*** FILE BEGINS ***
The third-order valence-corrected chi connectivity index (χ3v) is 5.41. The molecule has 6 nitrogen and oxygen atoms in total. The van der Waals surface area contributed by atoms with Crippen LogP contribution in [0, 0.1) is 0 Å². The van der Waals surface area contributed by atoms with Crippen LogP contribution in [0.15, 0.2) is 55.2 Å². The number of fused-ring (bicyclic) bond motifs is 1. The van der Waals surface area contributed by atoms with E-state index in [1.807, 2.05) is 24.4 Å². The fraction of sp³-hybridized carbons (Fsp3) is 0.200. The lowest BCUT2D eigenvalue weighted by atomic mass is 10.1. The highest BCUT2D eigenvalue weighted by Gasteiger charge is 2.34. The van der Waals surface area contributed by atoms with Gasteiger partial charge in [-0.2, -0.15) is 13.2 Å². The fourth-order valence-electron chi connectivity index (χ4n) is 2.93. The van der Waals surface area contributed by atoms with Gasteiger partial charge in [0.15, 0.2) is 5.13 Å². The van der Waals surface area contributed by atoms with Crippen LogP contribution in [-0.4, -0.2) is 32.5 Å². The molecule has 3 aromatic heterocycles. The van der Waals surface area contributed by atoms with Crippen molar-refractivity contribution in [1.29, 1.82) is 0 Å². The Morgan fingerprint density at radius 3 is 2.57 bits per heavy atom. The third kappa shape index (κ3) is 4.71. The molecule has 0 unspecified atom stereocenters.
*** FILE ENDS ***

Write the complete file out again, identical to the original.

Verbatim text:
The third-order valence-corrected chi connectivity index (χ3v) is 5.41. The molecule has 6 nitrogen and oxygen atoms in total. The van der Waals surface area contributed by atoms with Crippen LogP contribution in [0, 0.1) is 0 Å². The van der Waals surface area contributed by atoms with Crippen LogP contribution in [0.15, 0.2) is 55.2 Å². The number of fused-ring (bicyclic) bond motifs is 1. The van der Waals surface area contributed by atoms with E-state index in [1.807, 2.05) is 24.4 Å². The fraction of sp³-hybridized carbons (Fsp3) is 0.200. The lowest BCUT2D eigenvalue weighted by atomic mass is 10.1. The highest BCUT2D eigenvalue weighted by Gasteiger charge is 2.34. The van der Waals surface area contributed by atoms with Gasteiger partial charge in [-0.2, -0.15) is 13.2 Å². The fourth-order valence-electron chi connectivity index (χ4n) is 2.93. The van der Waals surface area contributed by atoms with Gasteiger partial charge in [0.15, 0.2) is 5.13 Å². The van der Waals surface area contributed by atoms with Crippen LogP contribution in [-0.4, -0.2) is 32.5 Å². The molecule has 3 aromatic heterocycles. The van der Waals surface area contributed by atoms with Crippen molar-refractivity contribution in [1.29, 1.82) is 0 Å². The Morgan fingerprint density at radius 3 is 2.57 bits per heavy atom. The third kappa shape index (κ3) is 4.71. The molecule has 0 unspecified atom stereocenters.